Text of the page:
To the table: Handle venison with care for cooking

Well beyond antlers on the wall, Mississippi's annual bumper crop of whitetail deer fills freezers and graces tables for countless families. This buck, taken last fall by Jon Tatum of Mooreville, provided welcome organic meat. (Courtesy photo)

Well beyond antlers on the wall, Mississippi’s annual bumper crop of whitetail deer fills freezers and graces tables for countless families. This buck, taken last fall by Jon Tatum of Mooreville, provided welcome organic meat. (Courtesy photo)

By Kevin Tate

Outdoors Writer

Burger, chops, sausage and roasts are what come to mind after the smoke clears and the antler inspection is completed, but making sure the meat arrives in good condition takes as much care as the hunt itself.

Mississippi has an abundance of deer, but handling harvested venison in our temperate climate can be one of the most challenging parts of the adventure. Just because the weather feels cold to us doesn’t mean it’s cold enough to take care of meat headed to the table, so prompt and proper handling is a must.

According to food science experts, the three key points to remember are to keep the meat clean, keep it dry and keep it cold. Once a deer is on the ground, the internal organs should be carefully removed as soon as possible.

Keep it cool

This will allow the meat eventually headed for the table to cool much more quickly, and it also removes the greatest potential source of contamination. By doing this job as soon as possible, and by carefully taking your time as you do, you greatly improve the overall quality and safety of the meat.

If the deer was gut shot or if the emptied cavity is especially bloody, take some extra time to rinse it out once all the organs have been removed. Barbara Ingham, a food science specialist with the University of Wisconsin, suggests then spraying down the deer’s inner cavity with a 50/50 mix of water and vinegar to discourage bacteria growth.

With this step completed, it’s time for the cooling process to be assisted. If you’re not going to skin and debone the meat then and there, the deer should be put hide and all into a cooler or otherwise covered and filled with bags of ice. Hanging the carcass also assists cooling by allowing natural air flow to reach all surfaces.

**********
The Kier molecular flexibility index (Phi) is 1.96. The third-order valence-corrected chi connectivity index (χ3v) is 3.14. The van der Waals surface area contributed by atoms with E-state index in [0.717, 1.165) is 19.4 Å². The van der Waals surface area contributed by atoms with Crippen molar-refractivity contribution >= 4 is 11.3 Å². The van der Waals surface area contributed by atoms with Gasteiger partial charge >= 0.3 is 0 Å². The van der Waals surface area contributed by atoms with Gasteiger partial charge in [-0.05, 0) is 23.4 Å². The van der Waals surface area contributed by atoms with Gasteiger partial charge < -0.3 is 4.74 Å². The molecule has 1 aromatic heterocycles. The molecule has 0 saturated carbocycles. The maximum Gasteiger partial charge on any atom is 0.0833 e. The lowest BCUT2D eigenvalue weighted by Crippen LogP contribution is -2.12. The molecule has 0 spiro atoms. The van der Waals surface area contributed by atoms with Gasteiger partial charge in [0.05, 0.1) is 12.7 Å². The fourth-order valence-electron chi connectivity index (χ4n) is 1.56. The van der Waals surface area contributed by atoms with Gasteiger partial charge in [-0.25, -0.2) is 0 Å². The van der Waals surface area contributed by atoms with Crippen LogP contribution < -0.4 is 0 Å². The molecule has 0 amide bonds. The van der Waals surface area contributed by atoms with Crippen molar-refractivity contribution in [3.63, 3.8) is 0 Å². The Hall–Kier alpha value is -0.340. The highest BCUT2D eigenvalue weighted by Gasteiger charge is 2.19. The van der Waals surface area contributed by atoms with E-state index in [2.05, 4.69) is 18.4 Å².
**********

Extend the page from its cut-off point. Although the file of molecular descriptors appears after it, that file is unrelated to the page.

Keeping the hide on until processing time goes a long way toward keeping the meat clean, something Bubba Tutor, a professional butcher and long-time wild game processor near Pontotoc, endorses.

“We don’t process anything in here that we wouldn’t eat ourselves,” Tutor said, and he doesn’t hesitate to reject meat he doesn’t believe has been properly handled.

“We’re dedicated to having a clean operation,”he said. “When you pick up your meat after it’s been processed, what you get is what you brought. There’s no mixing.”

Keep it clean

Maintaining food safety extends also to the containers in which the meat is kept. Trash bags should never be used to hold or store meat headed for the table, experts say, because they often contain plastic recycled from unknown sources and potentially-hazardous chemicals. Food-grade plastics should be used exclusively in this case.

Keep it dry

Aging deer before processing is a technique many swear by, but it’s one that also must be undertaken with care. Natural enzymes will safely tenderize the meat when it’s held between 35 and 45 degrees Fahrenheit, but warmer temperatures will allow bacteria to grow, and colder temperatures won’t let anything useful happen.

Further, food experts say it takes at least seven to 10 days of aging to produce a noticeable result, meaning aging must be done in climate-controlled facilities only, if it’s to be both safe and effective.